Block 2 : This week's crypto analysis
In a recent interview, Jeremy Allaire, CEO of Circle, described the current state of the company as a "banking chase." The recent failures of cryptocurrency-focused banks such as Silvergate Bank, Signature Bank, and Silicon Valley Bank attest to this.
While Silicon Valley Bank had a large number of startups among its customers, the collapses of Silvergate and Signature Bank were particularly disruptive to the cryptocurrency industry, as many startups in the sector relied on their dominant 24/7 instant U.S. dollar settlement networks, the Silvergate Exchange Network and Signet, to convert money into cryptocurrencies and vice versa around the clock.
Circle, the issuer of the popular stablecoin USD Coin, was one of the companies affected by the collapse of these banks, as it relied on SEN and Signet to allow exchanges and other large digital asset movements to mint and exchange USDCs for U.S. dollars around the clock. Following the bank collapse, Circle and platforms like Coinbase halted redemptions and issuances over the weekend.
Approximately $3.3 billion in cash backing the token was tied up for days at the now-defunct Silicon Valley Bank, causing USDC to temporarily lose its dollar value and tarnishing its reputation as one of the most trusted crypto assets. As a result, the USDC dropped from its $1 level to 88 cents over the weekend, causing crypto-investors to panic.
But who would have thought that the US government would bail out stablecoins? The Treasury Department, the Federal Reserve and the Federal Deposit Insurance Corp. announced their intention to back all deposits of two failed banks, and they also pledged to guarantee at least 8% of the collateral for the stablecoin USDC.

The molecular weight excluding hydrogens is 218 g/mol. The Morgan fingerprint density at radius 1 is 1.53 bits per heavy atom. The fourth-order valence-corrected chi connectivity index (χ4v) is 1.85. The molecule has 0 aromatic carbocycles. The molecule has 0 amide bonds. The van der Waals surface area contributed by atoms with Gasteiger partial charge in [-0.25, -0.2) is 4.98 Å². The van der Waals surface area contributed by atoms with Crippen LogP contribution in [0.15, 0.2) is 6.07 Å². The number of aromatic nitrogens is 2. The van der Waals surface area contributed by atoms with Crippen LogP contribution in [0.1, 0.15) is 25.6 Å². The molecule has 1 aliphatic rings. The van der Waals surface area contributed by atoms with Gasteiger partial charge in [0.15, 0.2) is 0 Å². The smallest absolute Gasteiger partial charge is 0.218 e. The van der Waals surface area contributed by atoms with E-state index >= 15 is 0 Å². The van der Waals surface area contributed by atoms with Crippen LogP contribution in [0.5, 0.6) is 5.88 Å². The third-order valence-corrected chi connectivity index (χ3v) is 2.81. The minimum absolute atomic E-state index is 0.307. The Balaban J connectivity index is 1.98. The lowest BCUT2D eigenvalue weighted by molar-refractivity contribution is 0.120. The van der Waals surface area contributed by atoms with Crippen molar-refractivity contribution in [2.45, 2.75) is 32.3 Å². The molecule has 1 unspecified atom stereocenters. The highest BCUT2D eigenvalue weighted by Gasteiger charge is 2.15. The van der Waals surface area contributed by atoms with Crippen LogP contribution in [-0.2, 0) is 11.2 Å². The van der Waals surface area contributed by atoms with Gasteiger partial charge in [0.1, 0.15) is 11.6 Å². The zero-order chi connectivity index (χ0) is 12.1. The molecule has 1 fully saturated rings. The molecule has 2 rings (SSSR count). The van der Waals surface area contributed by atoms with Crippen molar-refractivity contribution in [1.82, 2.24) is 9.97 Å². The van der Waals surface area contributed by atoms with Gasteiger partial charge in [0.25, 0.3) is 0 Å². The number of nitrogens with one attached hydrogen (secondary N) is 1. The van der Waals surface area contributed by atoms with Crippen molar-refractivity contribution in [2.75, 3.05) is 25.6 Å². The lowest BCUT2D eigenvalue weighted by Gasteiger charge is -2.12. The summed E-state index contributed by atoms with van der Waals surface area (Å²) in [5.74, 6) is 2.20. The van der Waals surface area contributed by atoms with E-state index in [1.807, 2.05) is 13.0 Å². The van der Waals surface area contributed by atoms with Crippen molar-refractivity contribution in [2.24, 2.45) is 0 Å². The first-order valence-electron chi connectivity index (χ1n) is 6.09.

This situation highlights the dependence of stablecoins on the networks built by traditional banks. According to Allaire, many banks are interested in filling the void left by Silvergate and Signature Bank, but they are likely to proceed cautiously because of regulators' warnings to take extra precautions with their customers' assets.
Some banks already have similar settlement networks, such as Cross River Bank and Customers Bank, but the company's CEO declined to say whether or not Circle plans to use either network. He said Circle was evaluating a number of settlement bank innovations. In the meantime, the company said it has transferred 100 percent of its cash to Bank of New York Mellon and will now hold its funds with major banks for the foreseeable future.
Last week's chaos raises the question of whether cryptocurrency companies could get into the banking business themselves. Circle had planned to apply for its own banking charter in 2021, but has since changed its plans and is now hoping for new legislation that would create a new category of banking charters for stablecoin companies. It will most likely take several years for this bill to potentially become law and for Circle to potentially become a bank.
Block 3 : Gainers & Losers
Block 4 : Things to read
Crypto is facing a banking crisis. For some, it's a conspiracy (Wired)
Sam Bankman-Fried reportedly took $2.2 billion from FTX entities (Financial Times)
Antifragile: Serhiy Tron fights to bring bitcoin to Ukraine (Bitcoin Magazine)